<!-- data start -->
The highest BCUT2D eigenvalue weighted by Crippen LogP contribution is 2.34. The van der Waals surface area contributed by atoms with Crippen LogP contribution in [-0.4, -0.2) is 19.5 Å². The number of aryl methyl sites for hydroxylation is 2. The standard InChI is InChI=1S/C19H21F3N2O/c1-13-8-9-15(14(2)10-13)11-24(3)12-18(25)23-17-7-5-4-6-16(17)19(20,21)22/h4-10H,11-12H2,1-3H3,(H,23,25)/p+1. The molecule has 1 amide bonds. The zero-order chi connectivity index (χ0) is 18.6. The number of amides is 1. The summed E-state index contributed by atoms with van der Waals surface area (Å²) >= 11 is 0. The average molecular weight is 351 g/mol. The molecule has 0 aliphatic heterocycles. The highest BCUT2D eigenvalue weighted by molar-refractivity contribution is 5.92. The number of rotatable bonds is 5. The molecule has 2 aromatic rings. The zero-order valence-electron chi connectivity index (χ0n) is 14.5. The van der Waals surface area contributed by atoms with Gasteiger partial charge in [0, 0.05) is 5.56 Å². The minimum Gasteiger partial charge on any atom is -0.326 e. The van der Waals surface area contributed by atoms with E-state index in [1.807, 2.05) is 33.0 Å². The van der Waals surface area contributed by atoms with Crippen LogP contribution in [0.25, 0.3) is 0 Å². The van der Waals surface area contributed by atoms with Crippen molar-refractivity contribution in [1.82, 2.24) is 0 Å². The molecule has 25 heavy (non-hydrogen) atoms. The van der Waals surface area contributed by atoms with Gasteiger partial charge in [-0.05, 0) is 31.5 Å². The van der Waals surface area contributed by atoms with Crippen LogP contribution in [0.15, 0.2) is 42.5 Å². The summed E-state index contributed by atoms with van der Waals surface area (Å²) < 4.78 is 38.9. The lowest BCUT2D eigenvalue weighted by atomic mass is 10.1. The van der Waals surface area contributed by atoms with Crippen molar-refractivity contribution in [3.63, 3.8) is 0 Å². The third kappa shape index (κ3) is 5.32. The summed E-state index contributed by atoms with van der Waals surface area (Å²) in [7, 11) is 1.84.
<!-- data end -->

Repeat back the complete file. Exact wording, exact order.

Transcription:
The highest BCUT2D eigenvalue weighted by Crippen LogP contribution is 2.34. The van der Waals surface area contributed by atoms with Crippen LogP contribution in [-0.4, -0.2) is 19.5 Å². The number of aryl methyl sites for hydroxylation is 2. The standard InChI is InChI=1S/C19H21F3N2O/c1-13-8-9-15(14(2)10-13)11-24(3)12-18(25)23-17-7-5-4-6-16(17)19(20,21)22/h4-10H,11-12H2,1-3H3,(H,23,25)/p+1. The molecule has 1 amide bonds. The zero-order chi connectivity index (χ0) is 18.6. The number of amides is 1. The summed E-state index contributed by atoms with van der Waals surface area (Å²) >= 11 is 0. The average molecular weight is 351 g/mol. The molecule has 0 aliphatic heterocycles. The highest BCUT2D eigenvalue weighted by molar-refractivity contribution is 5.92. The number of rotatable bonds is 5. The molecule has 2 aromatic rings. The zero-order valence-electron chi connectivity index (χ0n) is 14.5. The van der Waals surface area contributed by atoms with Gasteiger partial charge in [0, 0.05) is 5.56 Å². The minimum Gasteiger partial charge on any atom is -0.326 e. The van der Waals surface area contributed by atoms with E-state index in [1.807, 2.05) is 33.0 Å². The van der Waals surface area contributed by atoms with Crippen LogP contribution in [0.25, 0.3) is 0 Å². The van der Waals surface area contributed by atoms with Crippen molar-refractivity contribution in [1.82, 2.24) is 0 Å². The molecule has 25 heavy (non-hydrogen) atoms. The van der Waals surface area contributed by atoms with Gasteiger partial charge in [-0.05, 0) is 31.5 Å². The van der Waals surface area contributed by atoms with Crippen LogP contribution in [0.15, 0.2) is 42.5 Å². The summed E-state index contributed by atoms with van der Waals surface area (Å²) < 4.78 is 38.9. The lowest BCUT2D eigenvalue weighted by atomic mass is 10.1. The van der Waals surface area contributed by atoms with Crippen molar-refractivity contribution in [3.63, 3.8) is 0 Å². The third kappa shape index (κ3) is 5.32. The summed E-state index contributed by atoms with van der Waals surface area (Å²) in [7, 11) is 1.84.